01:40am Thursday 21 September 2017

Stem cell voice box transplant trials could begin in 2013

This revolutionary new kind of transplant treatment could change the lives of to 1300 patients a year in the UK who suffer serious problems with breathing, speaking and swallowing.

Loss of a working larynx (voice box) not only affects speech, swallowing, breathing, but also smell, taste, coughing, lifting and kissing, affecting thousands of people in the UK. Having carried out the world’s first stem cell transplant of a windpipe in 2008, Professor Birchall will be heading up a team to formally assess whether a similar approach can be used to repair problems in a voice box.

This research opens up new possibilities for patients receiving other kinds of transplants as well. One of the main problems currently facing those in need of donor organs is that they will need to take drugs for the rest of their lives as a result of the transplant. This new project, known as RegenVOX proposes that by using stem cells, this method could potentially help restore the patient’s own immune system and reduce the need for immuno-suppresant drugs.

Professor Martin Birchall at UCL says:

“We have assembled a large multi-disciplinary team of scientists, surgeons, nanotechnologists and bioengineers, all leading experts in their fields to create the RegenVOX project. We’re very grateful to the MRC for the support for this team to perform the necessary experimental and preparatory, including regulatory, work required to make laryngeal replacements available for patients. Without this funding, trials could quite easily have been delayed by another three to five years.”

Dr Rob Buckle, Head of Regenerative Medicine at the Medical Research Council says:

“This investment by the MRC is part of our long-standing commitment to turning the potential offered by stem cells into real treatments that can change the lives of patients. Regenerative medicine is a key priority for the MRC and Professor Birchall’s project could have a huge impact on how transplants are carried out in the future.”

 

ENDS

 

Notes to editors

 

For almost 100 years the Medical Research Council has improved the health of people in the UK and around the world by supporting the highest quality science. The MRC invests in world-class scientists. It has produced 29 Nobel Prize winners and sustains a flourishing environment for internationally recognised research. The MRC focuses on making an impact and provides the financial muscle and scientific expertise behind medical breakthroughs, including one of the first antibiotics penicillin, the structure of DNA and the lethal link between smoking and cancer. Today MRC funded scientists tackle research into the major health challenges of the 21st century. www.mrc.ac.uk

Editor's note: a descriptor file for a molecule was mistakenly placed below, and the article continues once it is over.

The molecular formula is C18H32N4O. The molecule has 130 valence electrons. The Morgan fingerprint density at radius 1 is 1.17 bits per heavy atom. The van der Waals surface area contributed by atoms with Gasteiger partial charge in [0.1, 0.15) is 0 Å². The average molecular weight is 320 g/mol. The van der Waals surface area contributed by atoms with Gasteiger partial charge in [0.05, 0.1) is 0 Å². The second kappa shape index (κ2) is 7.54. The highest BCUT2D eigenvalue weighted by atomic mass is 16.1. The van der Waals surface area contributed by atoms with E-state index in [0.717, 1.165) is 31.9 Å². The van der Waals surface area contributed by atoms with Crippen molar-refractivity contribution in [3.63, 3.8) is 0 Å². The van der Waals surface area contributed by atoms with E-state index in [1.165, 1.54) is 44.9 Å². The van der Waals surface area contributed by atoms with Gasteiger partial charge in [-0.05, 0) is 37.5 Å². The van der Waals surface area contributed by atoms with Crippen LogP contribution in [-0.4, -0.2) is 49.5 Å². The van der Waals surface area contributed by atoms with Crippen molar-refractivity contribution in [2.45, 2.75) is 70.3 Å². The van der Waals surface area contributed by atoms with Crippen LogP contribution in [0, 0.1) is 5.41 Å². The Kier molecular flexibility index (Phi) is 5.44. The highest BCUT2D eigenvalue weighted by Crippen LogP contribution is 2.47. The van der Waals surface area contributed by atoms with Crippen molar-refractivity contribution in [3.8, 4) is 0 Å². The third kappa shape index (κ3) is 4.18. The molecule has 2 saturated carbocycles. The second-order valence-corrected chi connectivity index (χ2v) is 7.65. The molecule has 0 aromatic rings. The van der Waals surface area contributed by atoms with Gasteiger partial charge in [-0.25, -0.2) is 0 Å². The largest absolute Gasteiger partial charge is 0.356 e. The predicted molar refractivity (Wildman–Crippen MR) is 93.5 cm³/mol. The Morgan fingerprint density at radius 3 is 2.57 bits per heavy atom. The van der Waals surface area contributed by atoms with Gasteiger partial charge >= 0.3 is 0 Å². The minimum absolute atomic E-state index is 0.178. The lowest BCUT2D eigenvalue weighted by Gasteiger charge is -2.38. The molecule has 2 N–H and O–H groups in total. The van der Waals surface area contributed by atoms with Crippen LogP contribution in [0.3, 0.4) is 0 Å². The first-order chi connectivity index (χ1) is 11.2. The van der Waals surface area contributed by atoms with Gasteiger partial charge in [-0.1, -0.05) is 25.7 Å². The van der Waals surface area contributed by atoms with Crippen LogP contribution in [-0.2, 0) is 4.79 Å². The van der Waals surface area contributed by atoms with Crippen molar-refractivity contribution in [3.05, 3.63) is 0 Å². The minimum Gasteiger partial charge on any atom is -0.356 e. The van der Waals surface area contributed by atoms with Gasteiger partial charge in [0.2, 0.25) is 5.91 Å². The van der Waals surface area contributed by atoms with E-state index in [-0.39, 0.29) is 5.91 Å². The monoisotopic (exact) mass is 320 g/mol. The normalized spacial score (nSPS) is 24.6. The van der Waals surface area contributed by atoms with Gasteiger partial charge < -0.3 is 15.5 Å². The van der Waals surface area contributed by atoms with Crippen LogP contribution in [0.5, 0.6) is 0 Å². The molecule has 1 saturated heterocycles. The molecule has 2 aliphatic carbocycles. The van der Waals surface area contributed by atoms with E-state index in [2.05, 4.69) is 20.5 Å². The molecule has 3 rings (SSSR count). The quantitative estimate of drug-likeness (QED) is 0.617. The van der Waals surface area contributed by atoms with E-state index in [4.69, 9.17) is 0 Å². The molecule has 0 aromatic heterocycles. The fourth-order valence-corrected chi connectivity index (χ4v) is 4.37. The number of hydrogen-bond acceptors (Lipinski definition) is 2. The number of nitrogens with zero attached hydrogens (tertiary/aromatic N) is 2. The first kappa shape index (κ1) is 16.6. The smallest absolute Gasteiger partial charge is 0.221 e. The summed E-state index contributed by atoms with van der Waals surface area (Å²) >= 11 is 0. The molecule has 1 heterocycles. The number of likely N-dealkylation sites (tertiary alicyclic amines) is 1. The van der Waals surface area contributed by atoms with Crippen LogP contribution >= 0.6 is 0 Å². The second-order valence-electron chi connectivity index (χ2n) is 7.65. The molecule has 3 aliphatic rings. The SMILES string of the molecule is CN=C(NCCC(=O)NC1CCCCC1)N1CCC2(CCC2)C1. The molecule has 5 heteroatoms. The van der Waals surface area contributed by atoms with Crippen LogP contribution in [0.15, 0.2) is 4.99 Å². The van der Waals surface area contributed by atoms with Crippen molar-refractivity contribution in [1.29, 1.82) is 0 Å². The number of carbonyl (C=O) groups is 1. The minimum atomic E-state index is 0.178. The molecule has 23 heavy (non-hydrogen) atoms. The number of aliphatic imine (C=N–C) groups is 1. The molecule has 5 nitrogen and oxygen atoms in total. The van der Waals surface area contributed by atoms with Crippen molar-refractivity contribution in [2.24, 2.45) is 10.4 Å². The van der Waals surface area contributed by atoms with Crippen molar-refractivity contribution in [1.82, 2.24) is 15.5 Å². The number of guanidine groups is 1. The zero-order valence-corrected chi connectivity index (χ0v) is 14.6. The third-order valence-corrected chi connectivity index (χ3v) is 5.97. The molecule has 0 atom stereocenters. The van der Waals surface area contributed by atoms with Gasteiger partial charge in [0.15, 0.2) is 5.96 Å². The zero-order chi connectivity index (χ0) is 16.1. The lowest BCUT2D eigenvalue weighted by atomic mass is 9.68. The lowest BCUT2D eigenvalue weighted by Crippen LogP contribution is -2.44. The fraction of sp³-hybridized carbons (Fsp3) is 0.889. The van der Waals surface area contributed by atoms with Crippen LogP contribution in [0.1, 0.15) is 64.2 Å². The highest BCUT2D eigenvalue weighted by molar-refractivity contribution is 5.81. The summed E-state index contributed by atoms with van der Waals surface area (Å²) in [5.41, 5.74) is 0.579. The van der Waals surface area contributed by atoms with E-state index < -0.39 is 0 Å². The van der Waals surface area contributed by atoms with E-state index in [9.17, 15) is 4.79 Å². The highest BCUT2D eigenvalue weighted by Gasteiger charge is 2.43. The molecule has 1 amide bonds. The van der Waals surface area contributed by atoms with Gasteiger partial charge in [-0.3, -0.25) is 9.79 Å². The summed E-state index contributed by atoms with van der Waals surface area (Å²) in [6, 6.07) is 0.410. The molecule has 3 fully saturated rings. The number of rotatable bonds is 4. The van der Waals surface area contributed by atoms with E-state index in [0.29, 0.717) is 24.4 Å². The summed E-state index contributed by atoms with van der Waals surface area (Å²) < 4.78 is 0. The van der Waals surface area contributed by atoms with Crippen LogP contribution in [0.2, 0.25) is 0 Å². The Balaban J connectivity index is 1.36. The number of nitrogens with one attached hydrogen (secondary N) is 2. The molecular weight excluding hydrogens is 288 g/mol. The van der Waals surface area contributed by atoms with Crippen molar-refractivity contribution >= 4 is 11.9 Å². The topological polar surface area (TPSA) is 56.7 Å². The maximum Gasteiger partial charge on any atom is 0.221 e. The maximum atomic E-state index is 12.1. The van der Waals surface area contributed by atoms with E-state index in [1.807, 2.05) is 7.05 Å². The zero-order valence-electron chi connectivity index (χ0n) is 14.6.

The UK National Stem Cell Network (UKNSCN) acts as a network for stem cell researchers and all stakeholders. It aims to bring coordination and coherence to a range of national and regional activities in the field of stem cell research. Its overall mission is to promote and enhance the coordination of research across the sub-disciplines of stem cell science, thereby helping to speed to translation basic research into therapeutic applications.

2011 will be the fourth UKNSCN Annual Conference, following on from successful events in Edinburgh (2008), Oxford (2009) and Nottingham (2010). This year’s conference in Nottingham was the biggest yet with 450 delegates and 45 trade exhibitors. Given the past demand for places and the expected increase in overseas participation, early registration is recommended.

 

The UKNSCN secretariat receives financial support from four of the UK Research Councils:

 

• Biotechnology and Biological Sciences Research Council (BBSRC) – £60k

• Economic and Social Research Council (ESRC) – £30k

• Engineering and Physical Sciences Research Council (EPSRC) – £30k

• Medical Research Council (MRC) – £60k

 

The Network operates for all stakeholders in UK stem cell research. The secretariat is operated through BBSRC on behalf of all the Government sponsors of stem cell research, including the Research Councils, the Department of Health, the Department for Business, Innovation and Skills and the Technology Strategy Board. Its work is governed by a sponsors’ Management Board, supported by an expert Advisory Committee.


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